August 25, 2017
The National Mediation Board and the RLA
Last time we talked about Section 6 of the Railway Labor Act and how it applies to our negotiations. The process of bargaining a new contract comes under the supervision of the NMB, or National Mediation Board. But who makes up this powerful organization and what do they do?
NLRA vs. RLA
First, we need to understand how transportation unions bargain in a completely different way than other labor groups. There are two major laws governing organized labor in the US: the Railway Labor Act (RLA) which covers railroad and airline workers, and the National Labor Relations Act (NLRA) which applies to all other unionized workers. Transportation has always been an essential industry in America, so much so that the RLA was signed into law nine years before the NLRA was created in 1935. The RLA is administered by the National Mediation Board (NMB), and the NLRA is enforced by the National Labor Relations Board (NLRB).
The key difference between the RLA and the NLRA is that under the RLA, airline transportation union contracts don’t expire at the end of their term. They become “amendable,” which means they remain in place after their amendable date until a new contract is reached or the parties are released to self-help: a strike, lockout or similar work action Under the NLRA, however, contracts DO expire and unions and management can take self-help action as soon as the expiration date is reached. Our contract has been amendable since 2010; fortunately, that contract was negotiated with an escalator clause that provides 1.5% annual pay raises for pilots so we have continued to see our rates increase even though we have been in negotiations for almost seven years.
Why is the bar set so much higher for airline workers? Because the stated goal of the RLA is to protect interstate commerce by avoiding transportation work stoppages (such as strikes or management lock-outs.)
While the organization is called the National Mediation Board, the NMB does much more than mediation -- the RLA gives the NMB authority to govern most transportation labor issues, including representation elections and contract negotiations. The NMB is made up of three members nominated by the President and confirmed by the US Senate. Typically, two board members are appointed from the sitting President’s political party, and the third member from the opposition party. The board self-nominates a chairman, usually once a year. Board members are appointed to three-year terms but they may serve until they are replaced.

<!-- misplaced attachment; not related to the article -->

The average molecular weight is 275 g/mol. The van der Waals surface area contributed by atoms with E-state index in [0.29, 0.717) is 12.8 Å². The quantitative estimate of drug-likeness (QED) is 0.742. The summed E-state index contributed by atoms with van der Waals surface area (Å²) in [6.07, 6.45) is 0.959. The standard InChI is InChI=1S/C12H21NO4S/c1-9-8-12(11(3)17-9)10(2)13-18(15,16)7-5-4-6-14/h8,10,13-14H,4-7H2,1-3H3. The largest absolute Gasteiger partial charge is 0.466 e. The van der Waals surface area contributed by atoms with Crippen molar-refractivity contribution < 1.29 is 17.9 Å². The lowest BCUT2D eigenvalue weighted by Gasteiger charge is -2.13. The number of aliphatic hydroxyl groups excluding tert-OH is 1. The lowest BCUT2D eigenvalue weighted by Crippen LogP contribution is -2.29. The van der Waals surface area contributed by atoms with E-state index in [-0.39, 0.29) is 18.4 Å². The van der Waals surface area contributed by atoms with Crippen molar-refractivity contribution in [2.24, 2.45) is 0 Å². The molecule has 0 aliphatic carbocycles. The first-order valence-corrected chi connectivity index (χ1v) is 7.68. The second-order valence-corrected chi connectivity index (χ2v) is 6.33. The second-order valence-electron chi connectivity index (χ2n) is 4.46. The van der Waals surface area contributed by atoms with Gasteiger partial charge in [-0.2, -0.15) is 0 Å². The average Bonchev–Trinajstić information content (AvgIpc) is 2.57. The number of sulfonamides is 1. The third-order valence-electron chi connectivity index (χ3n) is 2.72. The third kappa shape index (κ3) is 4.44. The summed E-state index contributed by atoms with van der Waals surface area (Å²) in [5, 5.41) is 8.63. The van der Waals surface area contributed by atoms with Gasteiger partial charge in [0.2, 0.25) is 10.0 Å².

The current NMB has been in flux since President Trump took office. With the change in the presidency, the Board will change from having two Democrats and one Republican to having two Republicans and one Democrat. However, the Republican member has recently left the Board for another position in the administration, and there has not yet been US Senate confirmation of any new Republican board member nominees.
The current members of the NMB are both appointees from the previous administration: Linda Puchala (chair) a former international president of the Association of Flight Attendants, and Harry Hoglander, a former TWA captain and MEC chairman who has also served as an ALPA Executive Vice-President.When the President’s new nominees are confirmed, ALPA hopes that Ms. Puchala will be retained as the Democratic board member. Captain Hoglander will step down and be replaced by one of the President’s Republican appointees.
In addition to the three board members, the NMB employs a team of professional mediators and other support staff. The NMB oversees almost 100 airlines and 470 railroads and their related unions.
What the NMB Does
The NMB has four program areas:
· Representation -- overseeing elections of employees seeking to join or change unions, and assuring elections occur without interference, influence or coercion.